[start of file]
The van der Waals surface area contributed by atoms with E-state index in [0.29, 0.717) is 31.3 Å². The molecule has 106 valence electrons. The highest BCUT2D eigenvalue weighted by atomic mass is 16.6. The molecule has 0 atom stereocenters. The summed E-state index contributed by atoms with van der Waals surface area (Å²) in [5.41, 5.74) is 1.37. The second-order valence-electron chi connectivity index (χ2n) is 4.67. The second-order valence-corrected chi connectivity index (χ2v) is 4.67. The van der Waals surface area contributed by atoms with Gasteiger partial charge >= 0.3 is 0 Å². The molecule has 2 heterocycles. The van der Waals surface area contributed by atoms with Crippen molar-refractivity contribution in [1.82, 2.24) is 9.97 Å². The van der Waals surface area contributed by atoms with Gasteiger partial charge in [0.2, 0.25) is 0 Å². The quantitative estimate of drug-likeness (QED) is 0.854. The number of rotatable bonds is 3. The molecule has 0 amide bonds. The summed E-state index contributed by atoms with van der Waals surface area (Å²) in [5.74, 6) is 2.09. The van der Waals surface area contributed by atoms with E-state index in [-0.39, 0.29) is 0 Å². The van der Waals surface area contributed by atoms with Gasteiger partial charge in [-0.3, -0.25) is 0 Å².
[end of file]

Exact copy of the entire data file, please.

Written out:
The van der Waals surface area contributed by atoms with E-state index in [0.29, 0.717) is 31.3 Å². The molecule has 106 valence electrons. The highest BCUT2D eigenvalue weighted by atomic mass is 16.6. The molecule has 0 atom stereocenters. The summed E-state index contributed by atoms with van der Waals surface area (Å²) in [5.41, 5.74) is 1.37. The second-order valence-electron chi connectivity index (χ2n) is 4.67. The second-order valence-corrected chi connectivity index (χ2v) is 4.67. The van der Waals surface area contributed by atoms with Gasteiger partial charge >= 0.3 is 0 Å². The molecule has 2 heterocycles. The van der Waals surface area contributed by atoms with Crippen molar-refractivity contribution in [1.82, 2.24) is 9.97 Å². The van der Waals surface area contributed by atoms with Gasteiger partial charge in [0.2, 0.25) is 0 Å². The quantitative estimate of drug-likeness (QED) is 0.854. The number of rotatable bonds is 3. The molecule has 0 amide bonds. The summed E-state index contributed by atoms with van der Waals surface area (Å²) in [5.74, 6) is 2.09. The van der Waals surface area contributed by atoms with E-state index in [-0.39, 0.29) is 0 Å². The van der Waals surface area contributed by atoms with Gasteiger partial charge in [-0.3, -0.25) is 0 Å².